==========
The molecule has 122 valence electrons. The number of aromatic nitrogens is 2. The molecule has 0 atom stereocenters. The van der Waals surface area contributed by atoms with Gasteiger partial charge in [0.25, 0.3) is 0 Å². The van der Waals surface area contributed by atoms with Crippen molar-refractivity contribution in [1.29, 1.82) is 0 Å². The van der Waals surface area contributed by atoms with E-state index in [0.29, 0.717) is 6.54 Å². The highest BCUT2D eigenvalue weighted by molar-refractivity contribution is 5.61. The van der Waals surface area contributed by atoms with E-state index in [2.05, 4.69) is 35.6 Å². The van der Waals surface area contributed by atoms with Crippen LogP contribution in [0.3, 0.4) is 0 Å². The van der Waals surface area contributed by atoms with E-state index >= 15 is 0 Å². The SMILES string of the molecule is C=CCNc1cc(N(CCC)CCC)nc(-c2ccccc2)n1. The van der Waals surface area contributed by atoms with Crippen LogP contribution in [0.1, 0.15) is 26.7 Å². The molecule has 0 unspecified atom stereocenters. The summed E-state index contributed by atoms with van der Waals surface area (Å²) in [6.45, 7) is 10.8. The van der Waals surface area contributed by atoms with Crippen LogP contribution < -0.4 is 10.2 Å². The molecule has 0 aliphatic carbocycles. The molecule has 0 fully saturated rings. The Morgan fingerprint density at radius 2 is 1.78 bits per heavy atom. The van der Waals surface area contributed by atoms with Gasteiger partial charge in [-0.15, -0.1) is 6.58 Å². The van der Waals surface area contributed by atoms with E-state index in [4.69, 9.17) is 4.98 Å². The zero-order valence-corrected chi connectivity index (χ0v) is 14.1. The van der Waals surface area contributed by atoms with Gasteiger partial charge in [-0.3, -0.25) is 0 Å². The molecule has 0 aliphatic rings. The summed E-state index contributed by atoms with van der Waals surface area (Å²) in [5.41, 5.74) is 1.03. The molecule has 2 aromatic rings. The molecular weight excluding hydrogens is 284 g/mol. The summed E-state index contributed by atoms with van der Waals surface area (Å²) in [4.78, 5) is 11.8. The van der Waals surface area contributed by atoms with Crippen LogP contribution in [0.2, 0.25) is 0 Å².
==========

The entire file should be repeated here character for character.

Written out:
The molecule has 122 valence electrons. The number of aromatic nitrogens is 2. The molecule has 0 atom stereocenters. The van der Waals surface area contributed by atoms with Gasteiger partial charge in [0.25, 0.3) is 0 Å². The van der Waals surface area contributed by atoms with Crippen molar-refractivity contribution in [1.29, 1.82) is 0 Å². The van der Waals surface area contributed by atoms with E-state index in [0.29, 0.717) is 6.54 Å². The highest BCUT2D eigenvalue weighted by molar-refractivity contribution is 5.61. The van der Waals surface area contributed by atoms with E-state index in [2.05, 4.69) is 35.6 Å². The van der Waals surface area contributed by atoms with Crippen LogP contribution in [0.3, 0.4) is 0 Å². The van der Waals surface area contributed by atoms with E-state index >= 15 is 0 Å². The SMILES string of the molecule is C=CCNc1cc(N(CCC)CCC)nc(-c2ccccc2)n1. The van der Waals surface area contributed by atoms with Crippen LogP contribution in [0.1, 0.15) is 26.7 Å². The molecule has 0 unspecified atom stereocenters. The summed E-state index contributed by atoms with van der Waals surface area (Å²) in [6.45, 7) is 10.8. The van der Waals surface area contributed by atoms with Crippen LogP contribution < -0.4 is 10.2 Å². The molecule has 0 aliphatic carbocycles. The molecule has 0 fully saturated rings. The Morgan fingerprint density at radius 2 is 1.78 bits per heavy atom. The van der Waals surface area contributed by atoms with Gasteiger partial charge in [-0.15, -0.1) is 6.58 Å². The van der Waals surface area contributed by atoms with E-state index in [4.69, 9.17) is 4.98 Å². The zero-order valence-corrected chi connectivity index (χ0v) is 14.1. The van der Waals surface area contributed by atoms with Gasteiger partial charge in [-0.3, -0.25) is 0 Å². The molecule has 0 aliphatic rings. The summed E-state index contributed by atoms with van der Waals surface area (Å²) in [5.41, 5.74) is 1.03. The molecule has 2 aromatic rings. The molecular weight excluding hydrogens is 284 g/mol. The summed E-state index contributed by atoms with van der Waals surface area (Å²) in [4.78, 5) is 11.8. The van der Waals surface area contributed by atoms with Crippen LogP contribution in [0.2, 0.25) is 0 Å².